Spatial awareness in games is ubiquitous – so ubiquitous, in fact, that players often don’t realise that they automatically internalise its rules. Players are used to the rules of space in real life and understand how to move through it as well as what an obstacle is, and how to navigate around one. Fortunately for us gamers, this conveniently translates to understanding most video game worlds. Ubiquitous does not mean unimportant, however, and as Aarseth, Smedstad and Sunnanå (2003) noted: “space is a key meta-category of games. Almost all games utilize space and spatial representation in some way“. While there are many ways to think about space in games, there is one theory that I find particularly compelling: space as a way to create a sense of ownership.

Most games allow players to move through the world, but don’t always allow the player to make a mark on it. You can shoot an enemy, go from A to B, or solve a puzzle, but what about more permanent and concrete changes? Let’s look at three games that buck the trend.

Far Cry 3. Red alert! (Far Cry 3 Relic Location map, no date)

In-game maps are not always the most engaging UI element. They help, and can look pretty, but tend to leave the player cold. Well, not so in Far Cry: 3. By climbing radio towers throughout the map, you can “liberate” an area and defeat the bad guys’ influence on a particular region. Because the map starts red, and your actions gradually make it green, there is a real sense of progression and of changing the game world to make it your own. You can see at a glance which areas you have successfully won over, and this even translates to less enemies in the green areas. A win-win that makes the player feel very engaged with the world itself.

Fallout 4_20151103155703
Home Sweet Home! (Fallout 4)

Fallout 4, while not a pioneer in the genre, uses a very interesting technique to let the player make their mark on the world: settlement-building. After liberating an area swamped by all kinds of enemies, the player gets to chose how to make it look and has access to a Sims-like building menu, complete with structures, decorations, workshop items, and free standing walls. The player can even display trophies they have collected throughout the game in the structures they create, as well as sleep or craft new items. A barren ruin can become a bespoke settlement with a sense of investment, and suddenly the world feels a lot more personal.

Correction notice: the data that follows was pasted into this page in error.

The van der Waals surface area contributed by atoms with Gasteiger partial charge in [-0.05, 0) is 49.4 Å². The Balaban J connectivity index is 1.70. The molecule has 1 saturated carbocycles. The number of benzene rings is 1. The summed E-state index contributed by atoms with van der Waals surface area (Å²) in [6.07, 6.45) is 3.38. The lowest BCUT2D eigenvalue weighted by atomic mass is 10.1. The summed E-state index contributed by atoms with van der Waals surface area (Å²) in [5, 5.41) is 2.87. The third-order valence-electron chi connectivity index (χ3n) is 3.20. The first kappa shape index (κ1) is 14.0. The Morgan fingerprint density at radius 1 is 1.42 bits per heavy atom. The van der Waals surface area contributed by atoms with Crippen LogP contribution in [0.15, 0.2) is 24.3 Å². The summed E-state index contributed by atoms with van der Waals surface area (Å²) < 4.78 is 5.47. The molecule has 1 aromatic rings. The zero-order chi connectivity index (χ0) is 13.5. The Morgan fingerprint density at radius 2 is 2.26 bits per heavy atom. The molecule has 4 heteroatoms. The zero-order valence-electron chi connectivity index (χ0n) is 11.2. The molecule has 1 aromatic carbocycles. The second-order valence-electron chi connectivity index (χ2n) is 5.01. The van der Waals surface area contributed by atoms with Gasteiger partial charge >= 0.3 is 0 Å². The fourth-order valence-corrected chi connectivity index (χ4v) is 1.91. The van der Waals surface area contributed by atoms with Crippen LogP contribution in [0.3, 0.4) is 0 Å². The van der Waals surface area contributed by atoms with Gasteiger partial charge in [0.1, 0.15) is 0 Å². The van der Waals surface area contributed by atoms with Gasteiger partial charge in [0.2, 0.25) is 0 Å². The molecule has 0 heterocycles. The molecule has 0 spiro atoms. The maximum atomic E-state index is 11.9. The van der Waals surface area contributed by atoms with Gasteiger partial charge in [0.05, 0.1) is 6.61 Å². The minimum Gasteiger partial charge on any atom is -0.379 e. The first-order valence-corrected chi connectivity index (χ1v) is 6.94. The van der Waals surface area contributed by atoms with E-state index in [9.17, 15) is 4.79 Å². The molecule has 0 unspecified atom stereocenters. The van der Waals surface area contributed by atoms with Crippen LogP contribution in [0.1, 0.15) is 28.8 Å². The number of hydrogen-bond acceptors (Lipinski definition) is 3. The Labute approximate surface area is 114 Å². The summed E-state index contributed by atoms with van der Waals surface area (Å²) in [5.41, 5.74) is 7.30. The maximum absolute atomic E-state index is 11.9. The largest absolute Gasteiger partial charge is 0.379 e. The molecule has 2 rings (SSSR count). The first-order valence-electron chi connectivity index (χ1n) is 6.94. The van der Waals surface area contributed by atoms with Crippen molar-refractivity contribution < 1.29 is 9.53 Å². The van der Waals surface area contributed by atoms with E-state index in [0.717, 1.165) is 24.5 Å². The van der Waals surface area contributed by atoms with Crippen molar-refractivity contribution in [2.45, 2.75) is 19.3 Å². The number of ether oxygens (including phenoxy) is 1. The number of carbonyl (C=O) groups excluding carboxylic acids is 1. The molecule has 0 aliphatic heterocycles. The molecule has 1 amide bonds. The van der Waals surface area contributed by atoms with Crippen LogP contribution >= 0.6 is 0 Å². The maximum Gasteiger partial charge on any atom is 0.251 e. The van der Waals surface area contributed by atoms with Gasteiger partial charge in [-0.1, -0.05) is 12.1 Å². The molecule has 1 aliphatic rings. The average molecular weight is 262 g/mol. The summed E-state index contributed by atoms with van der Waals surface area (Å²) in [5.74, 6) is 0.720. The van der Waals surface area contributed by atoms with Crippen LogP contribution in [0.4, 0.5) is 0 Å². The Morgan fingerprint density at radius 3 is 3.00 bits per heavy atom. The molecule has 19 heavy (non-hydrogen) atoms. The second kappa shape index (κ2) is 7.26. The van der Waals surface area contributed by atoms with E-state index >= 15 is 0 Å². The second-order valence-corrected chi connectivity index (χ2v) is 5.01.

Bonfires: a welcome sight

Finally, what happens when you’re lost in a hostile, dark, and forbidding world? And you can’t even save your game? You find a bonfire! At least that’s what you do in Dark Souls. Space in the Dark Souls franchise is used to highlight the player’s insignificance in the world, and to threaten with danger at every corner. Typically, one area ends with the famed bonfire: the only place where the player can save the game, heal, and take a virtual breather; nowhere else is really safe. This is reflected in the bonfire’s very primal representation: once a player reaches one they kindle it and spark a camp-like fire, a powerful symbol of light, warmth and homeliness in a hostile environment. A visual and emotional way to own a little part the world.

As Schell (2008) notes, “game designers can learn a lot about creating meaningful and powerful spaces from architects“. And indeed games are very capable of using space to represent ownership, either by reflecting the player agency, allowing them to become the architect themselves, or giving them the opportunity to unlock a safe haven away from home in a dark world.


Aarseth, E., Smedstad, S.M. and Sunnanå, L. (2003) ‘3. A Multi-dimensional Typology Of Games’, Proceedings of the 2013 DiGRA. Available at:…/new%20topology%20of%20games%20A.%20Arsneth.pdf. (Accessed 22 November 2016)

Fallout 4 (2015) [image]. Available at: (Accessed 22 November 2016)

Far Cry 3 Relic Locations Map (no date) [image] Available at: (Accessed 22 November 2016)


Schell, J. (2008). The art of game design. 1st ed. Amsterdam: Elsevier/Morgan Kaufmann, p.368.